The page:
This is why the Sam Darnold vs. Saquon Barkley debate took place. It’s why quarterbacks fly off the draft board year after year even though many of them are overdrafted. It’s why I supported the Giants’ decision to draft Daniel Jones at No. 6 in 2018. The Giants had a need to replace Eli Manning, thought he could be the guy, and went for it. As they should have.

Simply put, quarterback is more valuable than any other position on the field. Having, or not having, one does more to change the fortunes of your franchise than a player at another position possibly could.

The flip side of this rule is: Do not take a quarterback in the first round unless you are absolutely convinced he can be the face of your franchise for the next decade. You can’t pick a guy just to pick a quarterback or because Mel Kiper, Todd McShay, some other TV talking head, media member or the fan base says you should. You are marrying that player. You are putting the fortunes of the franchise in his hands. If you pick the wrong quarterback, you set your franchise back.

How does that impact this draft?

Well, it doesn’t. Or, at least it shouldn’t. At least not the early part of the draft. The Giants just signed Jones to a four-year, $160 million contract and I don’t see them drafting a guy like Hendon Hooker on Day 2 — if he lasts that long — as a hedge.

What the Giants do not have now that Davis Webb is a quarterbacks coach for the Denver Broncos is a third quarterback. Even with Webb, they did not have a young, developmental quarterback who could grow at least into a long-term backup role.

Tyrod Taylor is fine as the backup for 2023. Drafting and developing a young quarterback who could take over as No. 2 in 2024 and beyond would a smart, cost-efficient move. It would behoove Joe Schoen and the Giants to strongly consider looking for such a player on Day 3.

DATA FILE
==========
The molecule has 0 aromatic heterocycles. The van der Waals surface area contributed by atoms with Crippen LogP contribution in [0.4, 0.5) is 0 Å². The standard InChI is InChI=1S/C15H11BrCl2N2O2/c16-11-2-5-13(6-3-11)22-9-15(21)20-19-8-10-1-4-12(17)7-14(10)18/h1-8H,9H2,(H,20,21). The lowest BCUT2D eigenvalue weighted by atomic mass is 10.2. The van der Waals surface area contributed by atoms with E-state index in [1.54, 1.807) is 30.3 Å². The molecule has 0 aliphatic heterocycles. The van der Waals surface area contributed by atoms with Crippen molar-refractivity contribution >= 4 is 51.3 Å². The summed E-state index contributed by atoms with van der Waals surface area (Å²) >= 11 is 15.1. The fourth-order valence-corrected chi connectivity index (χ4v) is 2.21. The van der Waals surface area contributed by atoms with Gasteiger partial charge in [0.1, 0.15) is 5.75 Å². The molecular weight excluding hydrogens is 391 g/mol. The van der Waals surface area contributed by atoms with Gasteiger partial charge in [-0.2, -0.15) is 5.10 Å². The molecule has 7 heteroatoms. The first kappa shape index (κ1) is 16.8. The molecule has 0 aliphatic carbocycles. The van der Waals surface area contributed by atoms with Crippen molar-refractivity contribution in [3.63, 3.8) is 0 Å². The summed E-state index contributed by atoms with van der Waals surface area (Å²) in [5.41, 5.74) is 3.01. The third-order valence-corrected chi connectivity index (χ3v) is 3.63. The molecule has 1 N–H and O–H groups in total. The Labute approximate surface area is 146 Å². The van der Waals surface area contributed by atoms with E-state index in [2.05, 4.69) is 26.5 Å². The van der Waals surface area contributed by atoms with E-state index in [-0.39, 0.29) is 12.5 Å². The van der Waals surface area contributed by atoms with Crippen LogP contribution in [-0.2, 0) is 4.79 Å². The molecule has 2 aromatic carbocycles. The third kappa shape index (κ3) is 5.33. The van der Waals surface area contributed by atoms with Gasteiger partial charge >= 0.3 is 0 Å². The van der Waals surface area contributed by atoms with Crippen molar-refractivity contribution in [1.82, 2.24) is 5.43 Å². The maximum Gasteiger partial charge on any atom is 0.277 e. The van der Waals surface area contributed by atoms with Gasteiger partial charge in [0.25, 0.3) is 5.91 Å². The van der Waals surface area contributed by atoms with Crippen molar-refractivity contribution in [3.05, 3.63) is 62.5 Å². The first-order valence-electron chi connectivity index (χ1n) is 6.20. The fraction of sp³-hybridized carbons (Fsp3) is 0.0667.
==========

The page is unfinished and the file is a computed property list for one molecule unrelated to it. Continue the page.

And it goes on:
3. Do not take running backs in Round 1 ... unless they are a finishing piece

I tinker with this rule more than any of the other five. That isn’t because my basic anti-Round 1 running back stance changes, but because the NFL changes, and my thinking about acceptable circumstances for taking running backs in the first round evolves.

This year, I have actually modified the sub-head for this sections. Where it now says “a finishing piece” it used to say “a franchise changer.”

There is a difference. I honestly do not believe a running back can change a franchise in today’s NFL. Quarterbacks, coaches and general managers do that.

Dave Gettleman thought Saquon Barkley could, drafting him No. 2 overall in 2018. As wonderful as Barkley has been, he has not changed the Giants’ franchise. The arrivals of GM Joe Schoen and head coach Brian Daboll and their impact on Daniel Jones is what finally appears to have the Giants back on a good path after a decade of darkness.

Drafting Barkley at No. 2 was a mistake, regardless of the kind of player he has been or will be. That pick should have been used on a quarterback, or traded for a haul of draft picks that would likely have accelerated the massive rebuild the Giants needed. In all honesty, I believe part of the issue at the time was that GM Dave Gettleman and co-owner John Mara did not want to face the reality that a full-scale rebuild was needed. My belief is they thought they could pair Manning, Barkley and Odell Beckham Jr. and give Manning one last shot at a playoff run while working to fix the rest of the roster.

NFL offenses no longer revolve around the running game. Offenses revolve around the quarterback, the offensive line and the wide receivers. Running backs share the load, with most teams employing two or three and very few dominating the percentage of rushing attempts for his team. Look at offenses, and most of your running backs play fewer snaps than anyone else. While acknowledging how much Barkley meant to the Giants’ success in 2022, the belief here is that the Giants want to build a more explosive passing attack and move away from being so Barkley-centric.

I have been told that former Giants GM Ernie Accorsi’s rule was always that quarterback, left tackle and pass rusher were the most important positions, and that running back was near the bottom of the list. The way the game is now played, I would add pass coverage guys (corners and safeties) to the premium positions list. In fact, at every position I think you have to value players who impact the passing game over those who do not. Using the Wins Above Replacement (WAR) measure, only the center position adds less value than running back.